Pelizaeus-Merzbacher Disease Medication

Updated: Jul 11, 2016
  • Author: Jasvinder Chawla, MD, MBA; Chief Editor: Selim R Benbadis, MD  more...
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Medication

Medication Summary

No specific medications are available for treatment of Pelizaeus-Merzbacher disease. However, some patients may benefit from antispasticity medications, such as baclofen (including intrathecally administered baclofen), tizanidine, and benzodiazepines. Botulinum toxin injections in spastic muscles or salivary glands can be very helpful in managing spasticity or sialorrhea/drooling, respectively. Children with seizures need to be appropriately treated.

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Anxiolytics, Benzodiazepines

Class Summary

These agents may potentiate the effects of gamma-aminobutyric acid (GABA) and facilitate inhibitory GABA neurotransmission.

Diazepam (Valium, Diastat)

Diazepam is useful in suppressing muscle contractions by facilitating inhibitory GABA neurotransmission and other inhibitory transmitters.

Lorazepam (Ativan)

Lorazepam is a sedative-hypnotic of the benzodiazepine class that has a rapid onset of effect and a relatively long half-life. By increasing the action of gamma-aminobutyric acid (GABA), a major inhibitory neurotransmitter, it may depress all levels of the central nervous system (CNS), including the limbic system and reticular formations. Lorazepam is excellent for patients who need to be sedated for longer than 24 hours.

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Skeletal Muscle Relaxants

Class Summary

These agents may inhibit the transmission of monosynaptic and polysynaptic reflexes at the spinal cord level.

Baclofen (Lioresal, Gablofen)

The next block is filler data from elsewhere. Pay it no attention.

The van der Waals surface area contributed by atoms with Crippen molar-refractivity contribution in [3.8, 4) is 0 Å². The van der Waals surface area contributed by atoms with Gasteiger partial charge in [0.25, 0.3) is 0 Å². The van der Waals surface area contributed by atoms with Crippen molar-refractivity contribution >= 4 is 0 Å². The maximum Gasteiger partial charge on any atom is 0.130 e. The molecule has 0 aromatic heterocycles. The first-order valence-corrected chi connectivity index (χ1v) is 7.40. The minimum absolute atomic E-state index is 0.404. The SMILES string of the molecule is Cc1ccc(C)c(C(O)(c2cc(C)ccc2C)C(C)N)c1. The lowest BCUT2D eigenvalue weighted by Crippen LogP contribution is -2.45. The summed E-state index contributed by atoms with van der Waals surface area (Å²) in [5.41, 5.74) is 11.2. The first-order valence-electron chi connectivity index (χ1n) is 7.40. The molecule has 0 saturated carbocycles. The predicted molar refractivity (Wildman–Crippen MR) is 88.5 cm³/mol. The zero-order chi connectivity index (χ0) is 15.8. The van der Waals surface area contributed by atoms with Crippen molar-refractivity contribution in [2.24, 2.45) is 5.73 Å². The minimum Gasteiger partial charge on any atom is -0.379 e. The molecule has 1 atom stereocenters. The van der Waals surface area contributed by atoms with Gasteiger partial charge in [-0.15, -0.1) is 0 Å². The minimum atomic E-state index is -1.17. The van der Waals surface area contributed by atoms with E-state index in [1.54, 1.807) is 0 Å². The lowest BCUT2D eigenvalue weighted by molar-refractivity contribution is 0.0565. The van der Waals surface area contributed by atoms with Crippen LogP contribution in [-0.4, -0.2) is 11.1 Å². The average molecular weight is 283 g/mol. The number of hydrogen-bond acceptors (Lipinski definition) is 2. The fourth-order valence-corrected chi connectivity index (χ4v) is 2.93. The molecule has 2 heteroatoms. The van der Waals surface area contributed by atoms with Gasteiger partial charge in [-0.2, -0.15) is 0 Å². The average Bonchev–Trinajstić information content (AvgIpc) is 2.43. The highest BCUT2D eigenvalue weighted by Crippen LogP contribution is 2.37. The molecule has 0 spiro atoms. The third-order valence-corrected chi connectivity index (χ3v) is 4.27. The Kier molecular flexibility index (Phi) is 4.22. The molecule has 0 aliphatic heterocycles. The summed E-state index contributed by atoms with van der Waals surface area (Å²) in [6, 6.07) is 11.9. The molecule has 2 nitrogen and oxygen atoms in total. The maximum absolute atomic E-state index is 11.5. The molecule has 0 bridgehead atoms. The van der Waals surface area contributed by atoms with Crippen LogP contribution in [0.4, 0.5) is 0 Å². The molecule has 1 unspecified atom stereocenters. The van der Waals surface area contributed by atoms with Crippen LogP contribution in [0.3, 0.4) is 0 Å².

Baclofen may induce hyperpolarization of afferent terminals and inhibit monosynaptic and polysynaptic reflexes at the spinal level.

Cyclobenzaprine (Flexeril, Fexmid, Amrix)

Cyclobenzaprine acts centrally and reduces motor activity of tonic somatic origins, influencing alpha and gamma motor neurons. It is structurally related to the tricyclic antidepressants.

Skeletal muscle relaxants have modest, short-term benefit as adjunctive therapy for nociceptive pain associated with muscle strains and, used intermittently, for diffuse and certain regional chronic pain syndromes. Long-term improvement over placebo has not been established.

Cyclobenzaprine often produces a "hangover" effect, which can be minimized by taking the nighttime dose 2-3 hours before going to sleep.

Carisoprodol (Soma)

Carisoprodol is a short-acting medication that may have depressant effects at the spinal cord level.

Skeletal muscle relaxants have modest short-term benefit as adjunctive therapy for nociceptive pain associated with muscle strains and, used intermittently, for diffuse and certain regional chronic pain syndromes. Long-term improvement over placebo has not been established.

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Alpha2-adrenergic Agonist Agents

Class Summary

These agents have beneficial antispasticity effects.

Tizanidine (Zanaflex)

Tizanidine is a centrally acting muscle relaxant that is metabolized in the liver and excreted in the urine and feces.

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Neuromuscular Blockers, Botulinum Toxins

Class Summary

Agents in this class cause presynaptic paralysis of the myoneural junction and reduce abnormal contractions.

Botulinum toxin (BOTOX)

Botulinum toxin may provide relief of spasticity without the systemic adverse effects of other antispasticity agents. This agent binds to receptor sites on the motor nerve terminals and, after uptake, inhibits the release of acetylcholine, blocking the transmission of impulses in neuromuscular tissue.

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